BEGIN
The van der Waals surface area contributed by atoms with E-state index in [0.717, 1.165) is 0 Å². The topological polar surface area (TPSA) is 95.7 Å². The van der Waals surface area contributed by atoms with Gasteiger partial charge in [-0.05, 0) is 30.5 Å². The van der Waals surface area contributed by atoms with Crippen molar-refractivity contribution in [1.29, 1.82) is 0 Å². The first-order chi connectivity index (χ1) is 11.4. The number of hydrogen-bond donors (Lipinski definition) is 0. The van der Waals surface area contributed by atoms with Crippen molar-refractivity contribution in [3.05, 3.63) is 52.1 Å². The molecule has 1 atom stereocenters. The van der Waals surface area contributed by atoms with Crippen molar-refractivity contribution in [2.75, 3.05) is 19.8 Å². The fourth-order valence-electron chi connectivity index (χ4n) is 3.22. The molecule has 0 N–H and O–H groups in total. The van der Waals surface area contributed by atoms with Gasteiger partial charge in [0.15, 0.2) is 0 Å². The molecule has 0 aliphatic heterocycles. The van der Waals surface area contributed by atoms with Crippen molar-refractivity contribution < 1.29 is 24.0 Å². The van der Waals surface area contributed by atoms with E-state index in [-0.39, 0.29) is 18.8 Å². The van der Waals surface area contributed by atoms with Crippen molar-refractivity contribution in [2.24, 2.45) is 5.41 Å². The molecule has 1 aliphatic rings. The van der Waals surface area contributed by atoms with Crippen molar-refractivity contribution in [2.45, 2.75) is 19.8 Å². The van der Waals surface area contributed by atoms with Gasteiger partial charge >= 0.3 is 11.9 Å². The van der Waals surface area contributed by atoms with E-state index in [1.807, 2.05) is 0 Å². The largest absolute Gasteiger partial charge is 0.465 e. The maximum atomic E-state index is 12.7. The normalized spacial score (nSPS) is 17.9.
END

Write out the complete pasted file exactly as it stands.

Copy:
The van der Waals surface area contributed by atoms with E-state index in [0.717, 1.165) is 0 Å². The topological polar surface area (TPSA) is 95.7 Å². The van der Waals surface area contributed by atoms with Gasteiger partial charge in [-0.05, 0) is 30.5 Å². The van der Waals surface area contributed by atoms with Crippen molar-refractivity contribution in [1.29, 1.82) is 0 Å². The first-order chi connectivity index (χ1) is 11.4. The number of hydrogen-bond donors (Lipinski definition) is 0. The van der Waals surface area contributed by atoms with Crippen molar-refractivity contribution in [3.05, 3.63) is 52.1 Å². The molecule has 1 atom stereocenters. The van der Waals surface area contributed by atoms with Crippen molar-refractivity contribution in [2.75, 3.05) is 19.8 Å². The fourth-order valence-electron chi connectivity index (χ4n) is 3.22. The molecule has 0 N–H and O–H groups in total. The van der Waals surface area contributed by atoms with Gasteiger partial charge in [0.15, 0.2) is 0 Å². The molecule has 0 aliphatic heterocycles. The van der Waals surface area contributed by atoms with Crippen molar-refractivity contribution < 1.29 is 24.0 Å². The van der Waals surface area contributed by atoms with E-state index in [-0.39, 0.29) is 18.8 Å². The van der Waals surface area contributed by atoms with Crippen molar-refractivity contribution in [2.24, 2.45) is 5.41 Å². The molecule has 1 aliphatic rings. The van der Waals surface area contributed by atoms with Crippen molar-refractivity contribution in [2.45, 2.75) is 19.8 Å². The van der Waals surface area contributed by atoms with Gasteiger partial charge >= 0.3 is 11.9 Å². The van der Waals surface area contributed by atoms with E-state index in [1.807, 2.05) is 0 Å². The largest absolute Gasteiger partial charge is 0.465 e. The maximum atomic E-state index is 12.7. The normalized spacial score (nSPS) is 17.9.